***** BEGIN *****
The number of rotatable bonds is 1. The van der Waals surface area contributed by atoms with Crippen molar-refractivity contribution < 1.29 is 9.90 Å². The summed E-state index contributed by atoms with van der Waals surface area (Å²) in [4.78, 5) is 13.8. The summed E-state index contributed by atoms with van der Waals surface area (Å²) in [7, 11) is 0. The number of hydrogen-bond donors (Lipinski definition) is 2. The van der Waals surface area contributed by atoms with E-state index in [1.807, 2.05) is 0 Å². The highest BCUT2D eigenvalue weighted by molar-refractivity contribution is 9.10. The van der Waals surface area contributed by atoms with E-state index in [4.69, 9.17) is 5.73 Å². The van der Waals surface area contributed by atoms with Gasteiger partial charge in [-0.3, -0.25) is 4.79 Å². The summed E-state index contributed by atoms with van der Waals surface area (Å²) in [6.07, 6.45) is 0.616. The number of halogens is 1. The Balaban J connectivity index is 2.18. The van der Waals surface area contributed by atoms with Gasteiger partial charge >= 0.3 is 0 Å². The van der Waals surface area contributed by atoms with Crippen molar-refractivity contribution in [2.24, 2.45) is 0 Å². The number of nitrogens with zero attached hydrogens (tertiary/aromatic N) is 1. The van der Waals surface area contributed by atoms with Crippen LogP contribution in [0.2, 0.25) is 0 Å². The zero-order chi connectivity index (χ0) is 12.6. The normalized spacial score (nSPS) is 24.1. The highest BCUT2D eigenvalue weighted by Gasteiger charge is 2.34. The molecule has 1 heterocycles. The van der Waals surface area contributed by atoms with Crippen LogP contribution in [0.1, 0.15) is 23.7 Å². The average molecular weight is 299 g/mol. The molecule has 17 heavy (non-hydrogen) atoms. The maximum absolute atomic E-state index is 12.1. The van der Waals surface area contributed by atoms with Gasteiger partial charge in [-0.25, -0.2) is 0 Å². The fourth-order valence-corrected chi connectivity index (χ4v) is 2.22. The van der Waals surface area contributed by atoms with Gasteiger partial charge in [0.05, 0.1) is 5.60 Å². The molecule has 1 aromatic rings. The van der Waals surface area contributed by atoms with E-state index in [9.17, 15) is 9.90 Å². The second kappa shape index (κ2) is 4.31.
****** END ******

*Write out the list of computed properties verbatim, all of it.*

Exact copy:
The number of rotatable bonds is 1. The van der Waals surface area contributed by atoms with Crippen molar-refractivity contribution < 1.29 is 9.90 Å². The summed E-state index contributed by atoms with van der Waals surface area (Å²) in [4.78, 5) is 13.8. The summed E-state index contributed by atoms with van der Waals surface area (Å²) in [7, 11) is 0. The number of hydrogen-bond donors (Lipinski definition) is 2. The van der Waals surface area contributed by atoms with E-state index in [1.807, 2.05) is 0 Å². The highest BCUT2D eigenvalue weighted by molar-refractivity contribution is 9.10. The van der Waals surface area contributed by atoms with E-state index in [4.69, 9.17) is 5.73 Å². The van der Waals surface area contributed by atoms with Gasteiger partial charge in [-0.3, -0.25) is 4.79 Å². The summed E-state index contributed by atoms with van der Waals surface area (Å²) in [6.07, 6.45) is 0.616. The number of halogens is 1. The Balaban J connectivity index is 2.18. The van der Waals surface area contributed by atoms with Gasteiger partial charge >= 0.3 is 0 Å². The van der Waals surface area contributed by atoms with Crippen molar-refractivity contribution in [2.24, 2.45) is 0 Å². The number of nitrogens with zero attached hydrogens (tertiary/aromatic N) is 1. The van der Waals surface area contributed by atoms with Crippen LogP contribution in [0.2, 0.25) is 0 Å². The zero-order chi connectivity index (χ0) is 12.6. The normalized spacial score (nSPS) is 24.1. The highest BCUT2D eigenvalue weighted by Gasteiger charge is 2.34. The molecule has 1 heterocycles. The van der Waals surface area contributed by atoms with Crippen LogP contribution in [0.1, 0.15) is 23.7 Å². The average molecular weight is 299 g/mol. The molecule has 17 heavy (non-hydrogen) atoms. The maximum absolute atomic E-state index is 12.1. The van der Waals surface area contributed by atoms with Gasteiger partial charge in [-0.25, -0.2) is 0 Å². The fourth-order valence-corrected chi connectivity index (χ4v) is 2.22. The van der Waals surface area contributed by atoms with Gasteiger partial charge in [0.05, 0.1) is 5.60 Å². The molecule has 1 aromatic rings. The van der Waals surface area contributed by atoms with E-state index in [9.17, 15) is 9.90 Å². The second kappa shape index (κ2) is 4.31.